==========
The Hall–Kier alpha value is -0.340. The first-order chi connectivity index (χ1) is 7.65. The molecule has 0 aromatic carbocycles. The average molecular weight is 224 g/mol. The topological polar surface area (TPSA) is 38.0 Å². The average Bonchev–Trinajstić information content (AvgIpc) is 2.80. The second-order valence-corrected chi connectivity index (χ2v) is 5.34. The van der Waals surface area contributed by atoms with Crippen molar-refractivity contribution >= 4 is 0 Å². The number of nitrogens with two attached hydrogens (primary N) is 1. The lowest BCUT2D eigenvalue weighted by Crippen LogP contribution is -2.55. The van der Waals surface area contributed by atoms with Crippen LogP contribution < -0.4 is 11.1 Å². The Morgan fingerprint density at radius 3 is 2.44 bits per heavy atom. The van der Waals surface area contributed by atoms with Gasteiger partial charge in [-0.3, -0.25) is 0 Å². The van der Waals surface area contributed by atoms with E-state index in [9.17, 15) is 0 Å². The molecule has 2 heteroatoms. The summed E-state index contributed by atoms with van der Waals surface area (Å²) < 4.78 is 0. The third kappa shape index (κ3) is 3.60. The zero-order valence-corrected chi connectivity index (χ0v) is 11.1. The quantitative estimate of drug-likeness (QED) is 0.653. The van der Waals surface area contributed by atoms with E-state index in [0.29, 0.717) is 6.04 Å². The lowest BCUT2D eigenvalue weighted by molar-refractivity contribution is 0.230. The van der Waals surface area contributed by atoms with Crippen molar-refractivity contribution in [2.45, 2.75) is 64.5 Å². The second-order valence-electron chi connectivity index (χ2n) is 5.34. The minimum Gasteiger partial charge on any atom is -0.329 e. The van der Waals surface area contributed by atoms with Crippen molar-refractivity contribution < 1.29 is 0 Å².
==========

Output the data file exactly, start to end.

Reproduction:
The Hall–Kier alpha value is -0.340. The first-order chi connectivity index (χ1) is 7.65. The molecule has 0 aromatic carbocycles. The average molecular weight is 224 g/mol. The topological polar surface area (TPSA) is 38.0 Å². The average Bonchev–Trinajstić information content (AvgIpc) is 2.80. The second-order valence-corrected chi connectivity index (χ2v) is 5.34. The van der Waals surface area contributed by atoms with Crippen molar-refractivity contribution >= 4 is 0 Å². The number of nitrogens with two attached hydrogens (primary N) is 1. The lowest BCUT2D eigenvalue weighted by Crippen LogP contribution is -2.55. The van der Waals surface area contributed by atoms with Crippen LogP contribution < -0.4 is 11.1 Å². The Morgan fingerprint density at radius 3 is 2.44 bits per heavy atom. The van der Waals surface area contributed by atoms with Gasteiger partial charge in [-0.3, -0.25) is 0 Å². The van der Waals surface area contributed by atoms with E-state index in [9.17, 15) is 0 Å². The molecule has 2 heteroatoms. The summed E-state index contributed by atoms with van der Waals surface area (Å²) < 4.78 is 0. The third kappa shape index (κ3) is 3.60. The zero-order valence-corrected chi connectivity index (χ0v) is 11.1. The quantitative estimate of drug-likeness (QED) is 0.653. The van der Waals surface area contributed by atoms with E-state index in [0.29, 0.717) is 6.04 Å². The lowest BCUT2D eigenvalue weighted by molar-refractivity contribution is 0.230. The van der Waals surface area contributed by atoms with Crippen molar-refractivity contribution in [2.45, 2.75) is 64.5 Å². The second-order valence-electron chi connectivity index (χ2n) is 5.34. The minimum Gasteiger partial charge on any atom is -0.329 e. The van der Waals surface area contributed by atoms with Crippen molar-refractivity contribution < 1.29 is 0 Å².